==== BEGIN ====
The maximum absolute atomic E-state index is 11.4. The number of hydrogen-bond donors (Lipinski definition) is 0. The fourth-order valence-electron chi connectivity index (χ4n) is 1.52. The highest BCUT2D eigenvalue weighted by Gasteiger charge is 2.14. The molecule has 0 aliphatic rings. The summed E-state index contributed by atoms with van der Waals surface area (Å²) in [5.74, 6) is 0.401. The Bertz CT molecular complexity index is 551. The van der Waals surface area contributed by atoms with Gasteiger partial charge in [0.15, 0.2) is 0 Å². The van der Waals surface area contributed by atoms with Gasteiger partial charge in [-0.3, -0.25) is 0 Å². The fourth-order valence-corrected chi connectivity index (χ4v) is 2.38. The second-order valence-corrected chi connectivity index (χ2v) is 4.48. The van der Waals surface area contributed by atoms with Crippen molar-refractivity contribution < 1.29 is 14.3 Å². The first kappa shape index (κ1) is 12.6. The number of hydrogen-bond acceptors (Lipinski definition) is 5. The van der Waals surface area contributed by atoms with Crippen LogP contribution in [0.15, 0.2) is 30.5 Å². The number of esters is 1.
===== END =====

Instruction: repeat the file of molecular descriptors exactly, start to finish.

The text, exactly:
The maximum absolute atomic E-state index is 11.4. The number of hydrogen-bond donors (Lipinski definition) is 0. The fourth-order valence-electron chi connectivity index (χ4n) is 1.52. The highest BCUT2D eigenvalue weighted by Gasteiger charge is 2.14. The molecule has 0 aliphatic rings. The summed E-state index contributed by atoms with van der Waals surface area (Å²) in [5.74, 6) is 0.401. The Bertz CT molecular complexity index is 551. The van der Waals surface area contributed by atoms with Gasteiger partial charge in [0.15, 0.2) is 0 Å². The van der Waals surface area contributed by atoms with Gasteiger partial charge in [-0.3, -0.25) is 0 Å². The fourth-order valence-corrected chi connectivity index (χ4v) is 2.38. The second-order valence-corrected chi connectivity index (χ2v) is 4.48. The van der Waals surface area contributed by atoms with Crippen molar-refractivity contribution < 1.29 is 14.3 Å². The first kappa shape index (κ1) is 12.6. The number of hydrogen-bond acceptors (Lipinski definition) is 5. The van der Waals surface area contributed by atoms with Crippen LogP contribution in [0.15, 0.2) is 30.5 Å². The number of esters is 1.